Recent rainfall has allowed for a “slight reset” of the wildfire fight in northern British Columbia but “doesn’t erase all the challenges” of this year’s historic fire season, Emergency Management Minister Bowinn Ma said Thursday (July 27).
“While the rain did give our hardworking firefighters a chance to take a deep breath, the wildfire and drought situation remains largely unchanged due to the drought conditions we have been seeing since last summer,” she told a news conference on Thursday.
The wildfire danger rating has dropped to moderate or low in all but the southeastern corner of the province, however Ma warned that the recent rain and cooler weather don’t ease severe drought conditions across B.C.
Notably, the Coastal Fire Centre has received the equivalent of nearly a month’s worth of rain over the last 72 hours, according to a tweet Thursday. The Coastal Fire Centre includes Vancouver Island, the Lower Mainland and halfway up B.C.’s west coast and Haida Gwaii.
Over the last 72 hours, the Coastal Fire Centre has received the equivalent of nearly a month’s worth of rain. This weather has positively impacted fires across the centre, reducing fire behaviour and supporting the efforts of our crews. pic.twitter.com/l5KEOIoFvj— BC Wildfire Service (@BCGovFireInfo) July 27, 2023
With that, it has lowered the fire danger rating and has helped crews fighting fires in the Lower Mainland. The Davis Lake fire is now classified as being held and is no longer a wildfire of note, and the Dean River fire is also no longer a wildfire of note and will continue to be monitored.
Wildfire service operations director Cliff Chapman said the rainfall is not enough to reset. Drought conditions remain high in parts of the fire centre, including the southern Island.
“It is not enough to think that we are not going to experience new starts and very challenging and dynamic fires in the northern half of the province.”
He said there is a period of time before the return to hot weather, but the hazard is not gone and people need to be ready for what is typically the hottest and driest month: August.
“The fire season is long from over at this point in time.”
While this year has seen more than 1.5 million hectares burned in B.C., hectares burned is only one part of how this fire season compares to previous years.
Rain also plays a role, and Chapman said this year is on par with 2017, 2018 and 2021.
“Hectares burned is only one number, and it is not necessarily the biggest variable in what we would deem our most challenging or hardest fire season B.C. Wildfire Service has ever faced. I believe we are on track for that.”
The BC Wildfire Service was reporting 395 active wildfires as of Thursday afternoon, down by about 90 since Monday. Twenty-one highly visible or potentially threatening fires were listed on the service’s website, with just five new blazes recorded in the previous 24 hours.
Chapman said efforts are now being concentrated on the South Cariboo, Kamloops Fire Centre and Southeast Fire Centre.
“While we will see resources supporting the south with the increased activity, we are maintaining resources on our northern fires, where we have this significant activity over the course of the last two months,” he said.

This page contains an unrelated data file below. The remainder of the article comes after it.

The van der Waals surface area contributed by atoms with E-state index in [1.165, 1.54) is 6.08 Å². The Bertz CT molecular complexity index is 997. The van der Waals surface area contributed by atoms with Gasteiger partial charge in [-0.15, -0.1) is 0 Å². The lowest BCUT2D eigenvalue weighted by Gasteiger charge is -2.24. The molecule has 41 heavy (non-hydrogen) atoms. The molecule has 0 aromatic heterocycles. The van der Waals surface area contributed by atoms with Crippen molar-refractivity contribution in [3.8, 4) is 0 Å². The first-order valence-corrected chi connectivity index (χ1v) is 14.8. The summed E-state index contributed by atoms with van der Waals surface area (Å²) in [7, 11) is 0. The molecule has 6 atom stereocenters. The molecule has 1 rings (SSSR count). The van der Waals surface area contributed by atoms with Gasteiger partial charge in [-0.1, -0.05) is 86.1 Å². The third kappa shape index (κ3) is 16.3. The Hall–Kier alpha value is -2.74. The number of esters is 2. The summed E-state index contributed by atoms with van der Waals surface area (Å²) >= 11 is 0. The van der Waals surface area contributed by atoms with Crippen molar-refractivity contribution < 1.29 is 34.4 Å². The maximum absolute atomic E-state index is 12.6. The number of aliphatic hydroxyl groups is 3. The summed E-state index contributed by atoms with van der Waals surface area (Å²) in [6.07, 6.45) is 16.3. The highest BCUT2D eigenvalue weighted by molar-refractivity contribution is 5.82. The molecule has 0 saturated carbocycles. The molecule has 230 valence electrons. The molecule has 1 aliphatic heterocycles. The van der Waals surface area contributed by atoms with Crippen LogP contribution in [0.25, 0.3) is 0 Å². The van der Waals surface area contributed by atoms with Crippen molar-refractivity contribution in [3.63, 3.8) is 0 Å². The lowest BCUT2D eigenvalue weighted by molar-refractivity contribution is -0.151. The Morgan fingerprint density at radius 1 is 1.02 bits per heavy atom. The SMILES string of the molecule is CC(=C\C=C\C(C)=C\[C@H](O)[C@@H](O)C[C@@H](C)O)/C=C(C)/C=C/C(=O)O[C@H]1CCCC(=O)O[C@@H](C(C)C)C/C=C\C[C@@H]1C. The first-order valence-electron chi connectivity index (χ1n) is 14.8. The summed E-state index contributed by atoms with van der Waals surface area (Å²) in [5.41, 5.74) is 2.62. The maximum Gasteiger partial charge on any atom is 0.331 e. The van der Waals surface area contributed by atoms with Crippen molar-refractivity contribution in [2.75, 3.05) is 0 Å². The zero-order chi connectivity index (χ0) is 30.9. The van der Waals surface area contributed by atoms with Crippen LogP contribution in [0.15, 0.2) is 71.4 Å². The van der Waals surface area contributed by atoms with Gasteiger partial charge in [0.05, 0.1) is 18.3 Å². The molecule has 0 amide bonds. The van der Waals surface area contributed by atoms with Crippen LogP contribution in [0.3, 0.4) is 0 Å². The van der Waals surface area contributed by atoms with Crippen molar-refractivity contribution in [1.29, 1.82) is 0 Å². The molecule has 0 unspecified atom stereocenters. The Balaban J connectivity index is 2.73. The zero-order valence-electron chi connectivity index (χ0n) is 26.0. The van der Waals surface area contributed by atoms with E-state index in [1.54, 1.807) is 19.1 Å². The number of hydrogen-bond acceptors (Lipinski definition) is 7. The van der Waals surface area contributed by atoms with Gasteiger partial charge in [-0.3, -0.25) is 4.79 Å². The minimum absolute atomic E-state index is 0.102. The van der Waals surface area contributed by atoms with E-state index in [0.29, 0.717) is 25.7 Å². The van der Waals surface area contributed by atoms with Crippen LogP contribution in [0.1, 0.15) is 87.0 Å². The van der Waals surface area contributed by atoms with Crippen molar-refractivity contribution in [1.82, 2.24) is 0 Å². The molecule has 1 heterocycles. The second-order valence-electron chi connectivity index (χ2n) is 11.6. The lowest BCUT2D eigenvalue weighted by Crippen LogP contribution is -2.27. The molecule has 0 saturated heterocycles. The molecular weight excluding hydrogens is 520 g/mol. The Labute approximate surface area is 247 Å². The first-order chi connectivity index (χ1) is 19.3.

Environment Canada is predicting another warming trend is on the way and points to a risk of thunderstorms to wrap up the week in many areas from the central coast, Cariboo and southern Interior to the northeast and southeast regions of the province.
A handful of evacuation orders have been downgraded to alerts in several parts of B.C., including for an area near the 41-square-kilometre St. Mary River wildfire that broke out 10 days ago near Cranbrook, destroying seven homes north of the city.
Ma said that as of 3 p.m. Wednesday, 1,060 people had been ordered to evacuate their homes due to wildfires, with 5,430 more under evacuation alerts, requiring them to be ready to leave at short notice.
As of Thursday, nine of the province’s 34 water basins were at Level 5 drought conditions, meaning all efforts should be made to conserve water and protect critical environmental flows. A further 14 are at Level 4, meaning harm to ecosystems and communities is likely.
“The province is actively monitoring conditions and we continue to work with communities on drought response planning,” Ma said.
The wildfire service says 1,498 mostly lightning-caused fires have been recorded in B.C., since the start of the season on April 1, charring a record-breaking 15,142 square kilometres of trees, bush and grassland.
Forests Minister Bruce Ralston said more out-of-province firefighters from Ontario and Costa Rica are expected to join the more than 600 other firefighting personnel currently in place from the United States, Mexico, Australia and Brazil.
“There are over 3,000 personnel directly engaged in wildfire response across the province today,” he said.
The province is expecting 100 firefighters and two agency representatives from Costa Rica, the wildfire service confirmed in an email.
Chapman said the service initially asked for 100 firefighters from Ontario, “which was going to be for surge capacity for us knowing that it’s going to heat up next week.” He said that is likely not possible, but two incident management teams of 10 to 14 people are expected to arrive this weekend.
Chapman said this comes as concern that fires will flare in the next week remains high, noting that August is typically the hottest and driest month.
“The hazard is not gone,” he said. “The fire season is long from over at this point in time.”